Below is a press release as issued by local Women's activists in Derry following yet another rape which took place in the city centre.
Women’s groups and citizens across the north west are called to gather this Saturday 25th February at 1pm in Derry’s Guildhall square in response to recent rape attacks on women in Derry.
The protest this Saturday is being organised by co-operation between a diverse range of women’s groups and activists. We are angered by the silence and scant regard given to this crime within our society and to the dangerous culture of making rape prevention the responsibility of women. Rape and sexual violence are a violation of fundamental human rights and need to be widely challenged as a social and political issue, not as mere incidents expected to be resolved by the police and the courts. Rape victims require very specific types of support at individual, community and societal level. A culture which accepts and permits rape by making women’s safety their own responsibility is a culture which also needs to be directly challenged and unfortunately too much media coverage of recent attacks has had this tone.
We need to challenge those elements of our society’s culture which have led to the acceptance that rape is something that ‘just happens’. We urge the local media to help us keep this issue alive by discussing it properly and also to join us at 1pm on Saturday 25th February.
We believe we need to question why such attacks are taking place, and acknowledge that we only hear about a very small percentage of acts of sexual violence, including rape.
Local papers carry on a near daily basis column inches informing readers of sexual and violent attacks against women, but they rarely deal with the large amount of prejudice, inequality, suffering, lack of facilities, and emotional scarring sustained by women who are victims of such attacks.
We are uniting as women across the city and wider north west to openly challenge our own society on the issue of rape, and to highlight that rape is not just a woman’s issue. Rape is used in conflicts as a weapon of war precisely because it effectively undermines whole cultures and societies – we must be prepared to challenge it within our own communities if we want to be a truly stable and nurturing society.
Saturday’s action is part of a longer term grassroots conversation in the north west to challenge the existing culture around rape and to ensure that rape victims ultimately get the supports they need, when and where they need them.
- This initiative is supported by Women Activists for Social Justice, Youth Action, and a wide range of feminist activists from diverse political backgrounds. We unite in our belief that these acts of aggression are a reflection of a society built overall upon a culture of sexism. Gender stereotypes in society pressure us to live according to social values based on power and submission. Men are encouraged to maintain an attitude of supremacy and control whereas women are taught to be helpful and compliant. Boys are still encouraged into careers and trades that are traditionally male like plumbing, engineering etc while girls are still encouraged into the ‘caring’ professions like nursing, social work etc or services like catering or hairdressing.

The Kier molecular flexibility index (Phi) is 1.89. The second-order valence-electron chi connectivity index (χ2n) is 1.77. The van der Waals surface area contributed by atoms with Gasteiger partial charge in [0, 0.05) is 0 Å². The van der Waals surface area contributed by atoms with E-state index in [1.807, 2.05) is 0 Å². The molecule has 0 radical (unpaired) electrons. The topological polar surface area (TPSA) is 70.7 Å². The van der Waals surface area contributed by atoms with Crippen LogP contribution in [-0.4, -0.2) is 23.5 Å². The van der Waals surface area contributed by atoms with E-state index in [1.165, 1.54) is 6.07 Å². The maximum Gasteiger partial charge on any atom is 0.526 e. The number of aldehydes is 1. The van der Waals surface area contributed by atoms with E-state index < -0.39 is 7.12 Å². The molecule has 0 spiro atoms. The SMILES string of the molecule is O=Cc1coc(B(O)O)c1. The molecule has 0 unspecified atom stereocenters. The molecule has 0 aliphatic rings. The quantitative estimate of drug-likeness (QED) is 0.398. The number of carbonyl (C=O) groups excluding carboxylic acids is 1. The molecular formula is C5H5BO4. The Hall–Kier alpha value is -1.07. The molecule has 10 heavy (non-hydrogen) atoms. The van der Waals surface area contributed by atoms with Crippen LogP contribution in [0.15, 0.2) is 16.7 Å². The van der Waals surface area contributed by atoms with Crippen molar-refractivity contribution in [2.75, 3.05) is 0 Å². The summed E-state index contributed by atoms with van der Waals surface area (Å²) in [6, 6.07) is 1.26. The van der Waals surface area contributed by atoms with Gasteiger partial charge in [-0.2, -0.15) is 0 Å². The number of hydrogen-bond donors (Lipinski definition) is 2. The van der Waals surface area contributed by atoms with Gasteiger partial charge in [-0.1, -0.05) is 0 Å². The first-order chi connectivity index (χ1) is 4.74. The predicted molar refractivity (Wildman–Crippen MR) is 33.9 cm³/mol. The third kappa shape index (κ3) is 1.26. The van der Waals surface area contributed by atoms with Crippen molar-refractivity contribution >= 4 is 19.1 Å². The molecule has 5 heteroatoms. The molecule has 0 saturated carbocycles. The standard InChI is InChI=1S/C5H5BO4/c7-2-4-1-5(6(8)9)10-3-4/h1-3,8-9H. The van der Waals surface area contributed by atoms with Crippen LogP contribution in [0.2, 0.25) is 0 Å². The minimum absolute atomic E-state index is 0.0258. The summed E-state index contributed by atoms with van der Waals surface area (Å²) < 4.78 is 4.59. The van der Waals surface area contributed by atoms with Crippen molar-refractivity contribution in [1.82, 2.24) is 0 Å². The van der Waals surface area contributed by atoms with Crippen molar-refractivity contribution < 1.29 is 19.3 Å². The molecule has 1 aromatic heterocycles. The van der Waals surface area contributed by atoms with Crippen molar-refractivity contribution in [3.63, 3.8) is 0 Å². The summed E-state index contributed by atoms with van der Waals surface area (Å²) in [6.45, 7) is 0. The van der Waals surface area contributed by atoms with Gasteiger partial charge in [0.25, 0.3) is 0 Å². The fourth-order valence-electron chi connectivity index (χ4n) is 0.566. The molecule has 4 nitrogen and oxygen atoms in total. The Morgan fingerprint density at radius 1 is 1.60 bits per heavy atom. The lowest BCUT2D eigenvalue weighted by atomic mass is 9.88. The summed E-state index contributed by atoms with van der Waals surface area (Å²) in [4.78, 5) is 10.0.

- The advent of the internet and wide access to online pornography has led to the chronic pornification of society. This sees women's bodies being seen as commodities to be bought and sold and it is obvious how sexually objectified images of women are impacting upon sexist attitudes and justifications for sexual violence. This also sees sexual expectations of women, and young women in particular, which are utterly divorced from the notion of the individual’s right to control of their own bodies. Consumerist ads, video games, reality shows, etc, in which we are all absorbed daily frequently tolerate and accept as normal, sexual violence and women as sexual objects.
- These stereotyped roles also reinforce and aggravate the already existent inequality between men and women in society, often leading to unequal relationships especially amongst young people.
- We also believe that this misogynistic culture is reflected within the legal system. Rape within a relationship has only been declared a crime within the last three decades, up until then women in front of the courts were seen as a private property of a man and therefore sexual consensus was not needed. Nowadays, too many times the few women who find the strength to report and prosecute their attackers face further distress when a judge upholds arguments such as provocative clothing, background of previous relationships, and alcohol intake as determinant factors which led to the rape, a ‘she was looking for it’ sentence, blaming her for her becoming a victim and denying women a right to their own bodies. We need to address the issue of re-traumatisation of victims in relation to criminal justice processes.
- We must break the silence. We must talk about sexual violence not only as women’s issue but as a malign social growth, which needs to be tackled at the roots - the same as sectarianism, racism, and homophobia, for they all are consequences of a society based on social injustice.